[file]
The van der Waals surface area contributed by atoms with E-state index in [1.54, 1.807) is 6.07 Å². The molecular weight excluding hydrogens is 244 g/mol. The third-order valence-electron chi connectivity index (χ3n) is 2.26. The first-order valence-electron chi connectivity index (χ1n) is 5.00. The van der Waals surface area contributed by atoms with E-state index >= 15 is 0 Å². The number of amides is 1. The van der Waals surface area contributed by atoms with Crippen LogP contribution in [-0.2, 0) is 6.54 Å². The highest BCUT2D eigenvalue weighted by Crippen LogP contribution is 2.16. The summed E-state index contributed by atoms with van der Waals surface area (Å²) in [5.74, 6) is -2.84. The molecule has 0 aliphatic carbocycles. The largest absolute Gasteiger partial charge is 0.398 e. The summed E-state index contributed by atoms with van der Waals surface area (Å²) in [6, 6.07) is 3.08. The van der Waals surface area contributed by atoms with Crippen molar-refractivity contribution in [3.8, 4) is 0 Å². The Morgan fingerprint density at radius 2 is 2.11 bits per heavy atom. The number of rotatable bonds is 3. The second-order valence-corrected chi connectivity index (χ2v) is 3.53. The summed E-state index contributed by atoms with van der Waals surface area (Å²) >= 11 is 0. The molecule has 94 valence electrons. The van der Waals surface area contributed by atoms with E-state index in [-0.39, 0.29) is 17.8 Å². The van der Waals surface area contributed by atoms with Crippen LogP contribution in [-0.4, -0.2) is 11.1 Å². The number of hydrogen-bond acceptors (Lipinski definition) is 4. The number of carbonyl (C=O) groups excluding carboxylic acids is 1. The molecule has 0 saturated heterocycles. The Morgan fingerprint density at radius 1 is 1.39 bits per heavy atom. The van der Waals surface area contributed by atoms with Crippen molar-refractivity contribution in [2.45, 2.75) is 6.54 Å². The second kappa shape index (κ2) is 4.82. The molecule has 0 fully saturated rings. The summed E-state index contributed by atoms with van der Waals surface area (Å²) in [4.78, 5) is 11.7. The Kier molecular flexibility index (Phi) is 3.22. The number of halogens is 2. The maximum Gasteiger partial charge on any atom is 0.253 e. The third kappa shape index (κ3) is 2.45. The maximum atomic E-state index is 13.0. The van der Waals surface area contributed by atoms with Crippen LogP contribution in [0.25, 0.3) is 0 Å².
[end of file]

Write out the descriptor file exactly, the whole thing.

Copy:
The van der Waals surface area contributed by atoms with E-state index in [1.54, 1.807) is 6.07 Å². The molecular weight excluding hydrogens is 244 g/mol. The third-order valence-electron chi connectivity index (χ3n) is 2.26. The first-order valence-electron chi connectivity index (χ1n) is 5.00. The van der Waals surface area contributed by atoms with E-state index >= 15 is 0 Å². The number of amides is 1. The van der Waals surface area contributed by atoms with Crippen LogP contribution in [-0.2, 0) is 6.54 Å². The highest BCUT2D eigenvalue weighted by Crippen LogP contribution is 2.16. The summed E-state index contributed by atoms with van der Waals surface area (Å²) in [5.74, 6) is -2.84. The molecule has 0 aliphatic carbocycles. The largest absolute Gasteiger partial charge is 0.398 e. The summed E-state index contributed by atoms with van der Waals surface area (Å²) in [6, 6.07) is 3.08. The van der Waals surface area contributed by atoms with Crippen molar-refractivity contribution in [3.8, 4) is 0 Å². The Morgan fingerprint density at radius 2 is 2.11 bits per heavy atom. The number of rotatable bonds is 3. The second-order valence-corrected chi connectivity index (χ2v) is 3.53. The summed E-state index contributed by atoms with van der Waals surface area (Å²) >= 11 is 0. The molecule has 94 valence electrons. The van der Waals surface area contributed by atoms with E-state index in [-0.39, 0.29) is 17.8 Å². The van der Waals surface area contributed by atoms with Crippen LogP contribution in [-0.4, -0.2) is 11.1 Å². The number of hydrogen-bond acceptors (Lipinski definition) is 4. The number of carbonyl (C=O) groups excluding carboxylic acids is 1. The molecule has 0 saturated heterocycles. The Morgan fingerprint density at radius 1 is 1.39 bits per heavy atom. The van der Waals surface area contributed by atoms with Crippen molar-refractivity contribution in [2.45, 2.75) is 6.54 Å². The second kappa shape index (κ2) is 4.82. The molecule has 0 fully saturated rings. The summed E-state index contributed by atoms with van der Waals surface area (Å²) in [4.78, 5) is 11.7. The Kier molecular flexibility index (Phi) is 3.22. The number of halogens is 2. The maximum Gasteiger partial charge on any atom is 0.253 e. The third kappa shape index (κ3) is 2.45. The maximum atomic E-state index is 13.0. The van der Waals surface area contributed by atoms with Crippen LogP contribution in [0.25, 0.3) is 0 Å².